Map showing location of February 2003 barge explosion & fire in the NY City-NJ area.

At the accident scene, meanwhile, it was like a war zone. “I looked up at the sky, and I saw pieces of metal flying all over,” said worker Jaime Villa, who was repairing a pump at the depot when the barge exploded. “I ran as fast as I could go…”

Electrical contractor Ernie Camerlingo also described the scene: “It sounded like a bomb going off. I could feel the debris hitting the top of my car….”

Large chunks of the exploding barge – some “as big as a small bus” by one account – flew hundreds of feet away from where the barge was berthed. One New York Times report noted: “Witnesses told of metal chunks flying in the air, of searing heat waves and blast forces that knocked people down, shattered windows and unhinged doors miles away…”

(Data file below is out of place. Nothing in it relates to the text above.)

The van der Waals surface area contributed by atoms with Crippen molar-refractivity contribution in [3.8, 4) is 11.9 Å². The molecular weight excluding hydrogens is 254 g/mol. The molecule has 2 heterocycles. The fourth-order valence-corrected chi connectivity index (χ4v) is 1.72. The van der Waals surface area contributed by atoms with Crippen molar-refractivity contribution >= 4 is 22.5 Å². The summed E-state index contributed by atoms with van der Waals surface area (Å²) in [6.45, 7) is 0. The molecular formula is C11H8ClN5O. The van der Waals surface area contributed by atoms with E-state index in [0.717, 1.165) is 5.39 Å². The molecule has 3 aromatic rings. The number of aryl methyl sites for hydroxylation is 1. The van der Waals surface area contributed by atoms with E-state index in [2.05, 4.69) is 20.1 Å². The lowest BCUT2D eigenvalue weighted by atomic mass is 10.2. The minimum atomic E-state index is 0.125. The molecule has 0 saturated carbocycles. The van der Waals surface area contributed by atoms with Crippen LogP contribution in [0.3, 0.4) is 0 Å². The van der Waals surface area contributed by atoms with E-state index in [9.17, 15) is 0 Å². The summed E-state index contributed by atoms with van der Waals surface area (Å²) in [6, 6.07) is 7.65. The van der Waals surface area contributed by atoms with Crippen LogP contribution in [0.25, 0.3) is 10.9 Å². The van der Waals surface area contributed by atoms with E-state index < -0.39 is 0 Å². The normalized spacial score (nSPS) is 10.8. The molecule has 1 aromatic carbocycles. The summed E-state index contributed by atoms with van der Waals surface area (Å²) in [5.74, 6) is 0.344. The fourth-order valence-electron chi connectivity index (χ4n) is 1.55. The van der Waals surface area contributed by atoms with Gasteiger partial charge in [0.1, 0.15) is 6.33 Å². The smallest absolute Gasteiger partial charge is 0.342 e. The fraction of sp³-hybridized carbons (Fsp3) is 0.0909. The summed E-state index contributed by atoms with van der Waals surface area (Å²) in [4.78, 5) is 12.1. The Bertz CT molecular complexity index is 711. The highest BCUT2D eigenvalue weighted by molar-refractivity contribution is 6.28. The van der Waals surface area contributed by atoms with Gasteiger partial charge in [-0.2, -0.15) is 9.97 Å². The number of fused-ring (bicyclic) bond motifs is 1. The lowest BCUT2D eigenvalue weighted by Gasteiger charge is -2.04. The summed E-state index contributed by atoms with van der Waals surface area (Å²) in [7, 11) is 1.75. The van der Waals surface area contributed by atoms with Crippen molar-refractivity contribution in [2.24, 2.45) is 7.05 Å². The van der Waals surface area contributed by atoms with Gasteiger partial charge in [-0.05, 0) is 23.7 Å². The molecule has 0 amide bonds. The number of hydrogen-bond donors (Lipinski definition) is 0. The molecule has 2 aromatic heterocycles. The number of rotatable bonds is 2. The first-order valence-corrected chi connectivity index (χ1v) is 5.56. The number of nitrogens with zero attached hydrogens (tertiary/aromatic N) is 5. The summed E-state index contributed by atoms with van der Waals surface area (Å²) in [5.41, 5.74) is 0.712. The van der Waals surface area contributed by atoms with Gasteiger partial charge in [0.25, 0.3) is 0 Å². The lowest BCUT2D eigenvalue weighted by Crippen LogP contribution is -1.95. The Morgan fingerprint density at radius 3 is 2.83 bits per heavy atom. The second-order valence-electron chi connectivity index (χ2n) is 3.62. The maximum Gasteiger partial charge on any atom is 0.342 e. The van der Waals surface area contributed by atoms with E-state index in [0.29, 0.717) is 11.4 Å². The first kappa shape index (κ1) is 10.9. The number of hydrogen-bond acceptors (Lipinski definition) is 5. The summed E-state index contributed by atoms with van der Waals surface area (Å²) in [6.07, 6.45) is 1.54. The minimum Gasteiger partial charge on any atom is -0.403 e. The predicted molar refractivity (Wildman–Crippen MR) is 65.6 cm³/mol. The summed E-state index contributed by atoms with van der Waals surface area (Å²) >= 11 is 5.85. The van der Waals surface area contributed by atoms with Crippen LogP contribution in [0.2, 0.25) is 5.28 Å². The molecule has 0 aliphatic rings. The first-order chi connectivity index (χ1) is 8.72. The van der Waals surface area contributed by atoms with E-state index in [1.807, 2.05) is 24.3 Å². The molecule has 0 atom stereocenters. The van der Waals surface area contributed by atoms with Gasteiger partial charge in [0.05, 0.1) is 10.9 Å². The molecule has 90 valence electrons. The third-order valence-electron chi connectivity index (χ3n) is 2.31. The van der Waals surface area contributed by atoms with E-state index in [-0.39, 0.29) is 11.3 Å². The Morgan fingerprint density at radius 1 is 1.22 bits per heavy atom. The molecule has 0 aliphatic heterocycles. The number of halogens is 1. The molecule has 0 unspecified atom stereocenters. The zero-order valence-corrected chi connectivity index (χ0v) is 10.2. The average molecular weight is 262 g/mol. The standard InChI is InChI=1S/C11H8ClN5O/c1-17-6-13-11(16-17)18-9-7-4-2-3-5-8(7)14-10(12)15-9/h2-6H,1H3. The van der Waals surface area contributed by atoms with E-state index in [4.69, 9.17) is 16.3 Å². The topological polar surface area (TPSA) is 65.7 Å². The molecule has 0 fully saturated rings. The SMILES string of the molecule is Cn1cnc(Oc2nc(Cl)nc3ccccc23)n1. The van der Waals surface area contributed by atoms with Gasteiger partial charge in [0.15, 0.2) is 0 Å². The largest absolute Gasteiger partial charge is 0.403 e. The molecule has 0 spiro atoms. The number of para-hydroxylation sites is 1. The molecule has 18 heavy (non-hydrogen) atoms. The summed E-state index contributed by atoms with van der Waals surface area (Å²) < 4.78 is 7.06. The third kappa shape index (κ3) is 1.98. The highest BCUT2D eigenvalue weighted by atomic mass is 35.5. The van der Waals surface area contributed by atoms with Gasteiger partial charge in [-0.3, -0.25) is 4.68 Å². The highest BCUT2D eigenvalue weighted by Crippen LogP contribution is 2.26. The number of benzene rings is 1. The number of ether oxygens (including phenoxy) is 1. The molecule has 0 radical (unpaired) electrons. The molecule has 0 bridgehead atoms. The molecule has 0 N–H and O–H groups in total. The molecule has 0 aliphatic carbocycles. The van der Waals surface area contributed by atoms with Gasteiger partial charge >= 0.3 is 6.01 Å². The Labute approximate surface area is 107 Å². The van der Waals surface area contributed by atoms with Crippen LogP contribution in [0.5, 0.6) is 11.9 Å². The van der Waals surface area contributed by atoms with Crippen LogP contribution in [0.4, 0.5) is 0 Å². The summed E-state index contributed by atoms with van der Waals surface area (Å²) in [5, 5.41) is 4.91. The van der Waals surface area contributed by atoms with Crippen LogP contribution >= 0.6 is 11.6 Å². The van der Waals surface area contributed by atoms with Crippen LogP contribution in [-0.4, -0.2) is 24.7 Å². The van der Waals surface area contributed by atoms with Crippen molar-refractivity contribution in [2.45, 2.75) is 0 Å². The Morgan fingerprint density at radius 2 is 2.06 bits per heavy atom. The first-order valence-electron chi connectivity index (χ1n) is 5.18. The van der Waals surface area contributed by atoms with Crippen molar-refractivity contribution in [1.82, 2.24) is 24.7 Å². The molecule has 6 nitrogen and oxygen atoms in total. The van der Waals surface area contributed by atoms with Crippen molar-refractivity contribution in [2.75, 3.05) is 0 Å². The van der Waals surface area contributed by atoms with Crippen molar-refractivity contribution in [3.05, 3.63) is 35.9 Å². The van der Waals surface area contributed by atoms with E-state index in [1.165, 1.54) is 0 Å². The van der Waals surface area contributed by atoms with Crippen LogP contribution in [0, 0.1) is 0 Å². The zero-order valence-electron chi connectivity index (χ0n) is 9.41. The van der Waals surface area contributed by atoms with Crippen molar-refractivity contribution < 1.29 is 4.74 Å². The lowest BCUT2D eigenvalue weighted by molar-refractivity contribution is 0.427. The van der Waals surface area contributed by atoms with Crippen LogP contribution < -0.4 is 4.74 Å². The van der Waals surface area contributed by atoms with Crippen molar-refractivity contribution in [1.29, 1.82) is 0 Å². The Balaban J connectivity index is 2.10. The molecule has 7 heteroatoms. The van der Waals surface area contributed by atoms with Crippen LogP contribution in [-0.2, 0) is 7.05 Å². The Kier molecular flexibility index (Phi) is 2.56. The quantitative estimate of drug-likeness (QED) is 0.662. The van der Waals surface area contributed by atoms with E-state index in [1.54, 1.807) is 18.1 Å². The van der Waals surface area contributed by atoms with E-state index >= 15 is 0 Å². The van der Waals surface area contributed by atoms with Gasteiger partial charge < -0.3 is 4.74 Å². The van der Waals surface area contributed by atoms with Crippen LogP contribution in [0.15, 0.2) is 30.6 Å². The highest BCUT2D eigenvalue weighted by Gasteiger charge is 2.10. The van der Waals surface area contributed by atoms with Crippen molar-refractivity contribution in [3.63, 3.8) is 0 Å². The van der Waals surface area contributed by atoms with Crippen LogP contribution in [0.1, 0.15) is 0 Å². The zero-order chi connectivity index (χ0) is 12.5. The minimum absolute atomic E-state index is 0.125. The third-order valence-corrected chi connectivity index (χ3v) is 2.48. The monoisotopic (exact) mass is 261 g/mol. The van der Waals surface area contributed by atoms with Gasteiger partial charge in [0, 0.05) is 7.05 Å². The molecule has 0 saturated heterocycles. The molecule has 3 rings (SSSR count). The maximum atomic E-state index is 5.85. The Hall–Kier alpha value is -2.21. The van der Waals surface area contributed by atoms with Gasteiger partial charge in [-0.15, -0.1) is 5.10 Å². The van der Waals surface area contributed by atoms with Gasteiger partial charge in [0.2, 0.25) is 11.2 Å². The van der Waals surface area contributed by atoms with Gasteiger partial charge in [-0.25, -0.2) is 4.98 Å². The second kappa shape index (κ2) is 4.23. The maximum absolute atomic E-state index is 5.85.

Another account described “chips of burnt material the size of quarters rained down upon the roofs and patios” in residential areas sending “thousands of panicked residents into the streets.”

Bouchard Barge 125 had unloaded about half its cargo of 100,000 barrels of unleaded gasoline before it exploded. It burned ferociously at its depot berth following the explosion, sending flames 100 feet or more into the air. A NASA satellite image later showed the smoke plume stretching about 94 miles from the site of the fire.

Divers who examined the remains of the barge underwater following the incident, found that the explosion had created a tunneling effect, ripping through the vessel and destroying all 12 of its cargo tanks. A malfunctioning pump aboard the barge was later suspected as the culprit, possibly discharging sparks that ignited the explosion (play silent video below briefly to see size of initial explosion).

As the barge burned that day the New York City Fire Department sent fire boats and fire trucks to the scene. The boats battled the blaze from the Arthur Kill side of the incident, while fire trucks went to the depot side to fight the fire from land.